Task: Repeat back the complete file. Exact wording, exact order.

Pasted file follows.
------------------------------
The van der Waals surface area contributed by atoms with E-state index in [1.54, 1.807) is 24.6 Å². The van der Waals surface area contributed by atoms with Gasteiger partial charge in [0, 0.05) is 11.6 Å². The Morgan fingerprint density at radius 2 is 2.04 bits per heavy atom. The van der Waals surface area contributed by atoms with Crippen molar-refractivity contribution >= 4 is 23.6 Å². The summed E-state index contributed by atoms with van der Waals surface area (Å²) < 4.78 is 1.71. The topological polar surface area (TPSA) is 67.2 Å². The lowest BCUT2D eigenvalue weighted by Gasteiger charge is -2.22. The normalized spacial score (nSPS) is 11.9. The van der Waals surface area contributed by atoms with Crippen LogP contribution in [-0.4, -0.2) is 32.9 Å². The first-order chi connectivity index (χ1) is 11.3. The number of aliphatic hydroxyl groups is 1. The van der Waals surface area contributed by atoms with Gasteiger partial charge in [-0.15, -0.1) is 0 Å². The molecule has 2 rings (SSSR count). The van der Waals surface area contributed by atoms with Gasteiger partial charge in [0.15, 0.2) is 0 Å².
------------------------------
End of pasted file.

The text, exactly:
The van der Waals surface area contributed by atoms with E-state index in [1.54, 1.807) is 24.6 Å². The van der Waals surface area contributed by atoms with Gasteiger partial charge in [0, 0.05) is 11.6 Å². The Morgan fingerprint density at radius 2 is 2.04 bits per heavy atom. The van der Waals surface area contributed by atoms with Crippen molar-refractivity contribution >= 4 is 23.6 Å². The summed E-state index contributed by atoms with van der Waals surface area (Å²) < 4.78 is 1.71. The topological polar surface area (TPSA) is 67.2 Å². The lowest BCUT2D eigenvalue weighted by Gasteiger charge is -2.22. The normalized spacial score (nSPS) is 11.9. The van der Waals surface area contributed by atoms with Crippen LogP contribution in [-0.4, -0.2) is 32.9 Å². The first-order chi connectivity index (χ1) is 11.3. The number of aliphatic hydroxyl groups is 1. The van der Waals surface area contributed by atoms with Gasteiger partial charge in [-0.15, -0.1) is 0 Å². The molecule has 2 rings (SSSR count). The van der Waals surface area contributed by atoms with Gasteiger partial charge in [0.15, 0.2) is 0 Å².